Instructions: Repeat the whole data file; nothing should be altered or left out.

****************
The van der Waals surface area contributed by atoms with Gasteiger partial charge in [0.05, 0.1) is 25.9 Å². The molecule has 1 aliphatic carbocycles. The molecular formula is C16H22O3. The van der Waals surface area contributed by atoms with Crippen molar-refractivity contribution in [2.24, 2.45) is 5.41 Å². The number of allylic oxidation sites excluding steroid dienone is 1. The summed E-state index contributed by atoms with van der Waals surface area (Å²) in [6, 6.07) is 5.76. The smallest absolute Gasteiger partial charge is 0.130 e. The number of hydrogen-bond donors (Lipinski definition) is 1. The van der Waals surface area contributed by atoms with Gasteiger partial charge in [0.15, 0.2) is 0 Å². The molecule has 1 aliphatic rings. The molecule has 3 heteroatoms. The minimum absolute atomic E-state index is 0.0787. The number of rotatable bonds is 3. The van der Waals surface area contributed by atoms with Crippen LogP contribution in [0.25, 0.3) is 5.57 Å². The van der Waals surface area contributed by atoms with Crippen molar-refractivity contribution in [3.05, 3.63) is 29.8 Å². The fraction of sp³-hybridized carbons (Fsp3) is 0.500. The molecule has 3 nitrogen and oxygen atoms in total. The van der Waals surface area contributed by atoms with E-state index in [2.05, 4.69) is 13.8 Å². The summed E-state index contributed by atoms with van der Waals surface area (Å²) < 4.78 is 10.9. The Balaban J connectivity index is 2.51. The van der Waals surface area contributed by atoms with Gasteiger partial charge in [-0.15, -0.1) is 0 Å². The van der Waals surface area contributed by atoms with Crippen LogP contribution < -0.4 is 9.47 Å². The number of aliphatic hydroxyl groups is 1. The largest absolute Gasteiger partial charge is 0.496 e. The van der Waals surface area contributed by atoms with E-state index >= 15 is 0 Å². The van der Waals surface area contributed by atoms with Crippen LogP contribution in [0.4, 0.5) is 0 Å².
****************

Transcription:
The van der Waals surface area contributed by atoms with Gasteiger partial charge in [0.05, 0.1) is 25.9 Å². The molecule has 1 aliphatic carbocycles. The molecular formula is C16H22O3. The van der Waals surface area contributed by atoms with Crippen molar-refractivity contribution in [2.24, 2.45) is 5.41 Å². The number of allylic oxidation sites excluding steroid dienone is 1. The summed E-state index contributed by atoms with van der Waals surface area (Å²) in [6, 6.07) is 5.76. The smallest absolute Gasteiger partial charge is 0.130 e. The number of hydrogen-bond donors (Lipinski definition) is 1. The van der Waals surface area contributed by atoms with Gasteiger partial charge in [0.15, 0.2) is 0 Å². The molecule has 1 aliphatic rings. The molecule has 3 heteroatoms. The minimum absolute atomic E-state index is 0.0787. The number of rotatable bonds is 3. The van der Waals surface area contributed by atoms with Crippen LogP contribution in [0.25, 0.3) is 5.57 Å². The van der Waals surface area contributed by atoms with Crippen molar-refractivity contribution in [3.05, 3.63) is 29.8 Å². The fraction of sp³-hybridized carbons (Fsp3) is 0.500. The molecule has 3 nitrogen and oxygen atoms in total. The van der Waals surface area contributed by atoms with E-state index in [2.05, 4.69) is 13.8 Å². The summed E-state index contributed by atoms with van der Waals surface area (Å²) < 4.78 is 10.9. The Balaban J connectivity index is 2.51. The van der Waals surface area contributed by atoms with Gasteiger partial charge in [-0.15, -0.1) is 0 Å². The van der Waals surface area contributed by atoms with Crippen LogP contribution < -0.4 is 9.47 Å². The number of aliphatic hydroxyl groups is 1. The largest absolute Gasteiger partial charge is 0.496 e. The van der Waals surface area contributed by atoms with E-state index >= 15 is 0 Å². The van der Waals surface area contributed by atoms with Crippen LogP contribution in [0.4, 0.5) is 0 Å².